They know their life stinks. They know that they’re not good enough. They know that sorrow, depression, and grief are real. They know that there is no earthly solution for this eternal problem. The despair drives them to hear the remedy that is Jesus. They want Jesus, the one from God, who will save them.

They might not know it yet. But I think they suspect that Jesus is going to bless them in ways none of their churches did. So also, Jesus. He know what he is about to do. He is going to suffer and die for them, to redeem them from their sickness, from their grief, and the grave. He hears their pleas for mercy and will relieve them.

There is something yet about this Word though that is hard for us to grasp. Consider St. Luke’s account:

4 And when he had finished speaking, he said to Simon, “Put out into the deep and let down your nets for a catch.” 5 And Simon answered, “Master, we toiled all night and took nothing! But at your word I will let down the nets.” 6 And when they had done this, they enclosed a large number of fish, and their nets were breaking. 7 They signaled to their partners in the other boat to come and help them. And they came and filled both the boats, so that they began to sink. 8 But when Simon Peter saw it, he fell down at Jesus’ knees, saying, “Depart from me, for I am a sinful man, O Lord.” 9 For he and all who were with him were astonished at the catch of fish that they had taken, 10 and so also were James and John, sons of Zebedee, who were partners with Simon. And Jesus said to Simon, “Do not be afraid; from now on you will be catching men.” 11 And when they had brought their boats to land, they left everything and followed him. 

Those clear and simple words “do not be afraid” cause the disciples to do the outrageous. Simon Peter, James, and John, leave everything. They leave mother and father, they leave occupation and home, they leave livelihood and friends, to follow Jesus. We probably don’t like this word all that much. We love our parents, our job, our home, our friends, and our multitude of toys. To leave our life behind for Jesus sake and the Gospel, that’s a mighty tall order.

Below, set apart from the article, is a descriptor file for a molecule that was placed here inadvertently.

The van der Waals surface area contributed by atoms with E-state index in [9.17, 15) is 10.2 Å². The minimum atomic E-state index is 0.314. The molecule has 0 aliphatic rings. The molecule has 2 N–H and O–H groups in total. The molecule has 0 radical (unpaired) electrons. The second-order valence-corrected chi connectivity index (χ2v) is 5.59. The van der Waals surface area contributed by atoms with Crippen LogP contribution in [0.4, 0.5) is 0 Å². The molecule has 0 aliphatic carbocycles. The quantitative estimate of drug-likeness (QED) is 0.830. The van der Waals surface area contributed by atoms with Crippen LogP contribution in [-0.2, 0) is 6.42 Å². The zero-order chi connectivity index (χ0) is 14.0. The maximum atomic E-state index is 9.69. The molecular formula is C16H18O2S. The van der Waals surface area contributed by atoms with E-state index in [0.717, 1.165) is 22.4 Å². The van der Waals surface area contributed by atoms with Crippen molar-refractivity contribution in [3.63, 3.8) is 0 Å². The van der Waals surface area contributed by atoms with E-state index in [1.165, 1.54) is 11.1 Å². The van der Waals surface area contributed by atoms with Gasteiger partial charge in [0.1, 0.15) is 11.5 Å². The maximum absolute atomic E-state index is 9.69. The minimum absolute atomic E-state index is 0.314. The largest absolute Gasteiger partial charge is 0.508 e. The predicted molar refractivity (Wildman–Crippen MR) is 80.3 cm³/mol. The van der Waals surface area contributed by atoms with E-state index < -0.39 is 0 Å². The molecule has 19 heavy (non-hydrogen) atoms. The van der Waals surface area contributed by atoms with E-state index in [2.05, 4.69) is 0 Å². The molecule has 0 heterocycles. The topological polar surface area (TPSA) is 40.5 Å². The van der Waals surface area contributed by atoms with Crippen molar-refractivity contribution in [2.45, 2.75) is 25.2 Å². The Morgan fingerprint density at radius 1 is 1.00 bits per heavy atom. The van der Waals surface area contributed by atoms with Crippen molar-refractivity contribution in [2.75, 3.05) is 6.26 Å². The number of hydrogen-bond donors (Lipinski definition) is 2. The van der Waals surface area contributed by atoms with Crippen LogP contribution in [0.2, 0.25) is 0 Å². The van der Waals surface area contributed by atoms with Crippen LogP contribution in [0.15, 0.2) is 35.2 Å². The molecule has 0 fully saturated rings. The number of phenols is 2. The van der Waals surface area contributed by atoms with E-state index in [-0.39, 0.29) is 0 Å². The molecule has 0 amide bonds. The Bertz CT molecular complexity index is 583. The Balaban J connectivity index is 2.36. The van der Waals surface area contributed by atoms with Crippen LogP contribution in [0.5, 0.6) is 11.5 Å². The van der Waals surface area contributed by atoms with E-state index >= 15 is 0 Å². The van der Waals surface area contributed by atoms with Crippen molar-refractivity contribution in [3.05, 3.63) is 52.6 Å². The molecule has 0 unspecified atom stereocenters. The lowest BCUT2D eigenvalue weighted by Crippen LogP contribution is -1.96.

And not only the disciples but the crowds. Jesus had to feed the four thousand and the five thousand because they followed without packing lunch. Multitudes gather, crowds assemble, widows, orphans, the sick, and lame all press on Jesus without thinking of the consequence, the future, or anything but the moment with Jesus.

The closest we come is the popular worship of celebrities. Adoring fans will do nearly anything to catch a glimpse or even a touch of their favorite star. Jesus is a superstar of sorts. The light of the world really. The light no darkness can overcome. But unlike the pop celebrities of our age, Jesus is about to do something truly spectacular. His victory will be so risqué that not even News of the World will print it.

He will lay down his life, suffering cruelty and death, for the sake of each and every follower. And on the third day, He rose just as he prophesied according to the Scriptures. His victory is accepted by the Father in His glorious ascension to the right hand. He exercises all authority on heaven and earth now upon us, his disciples.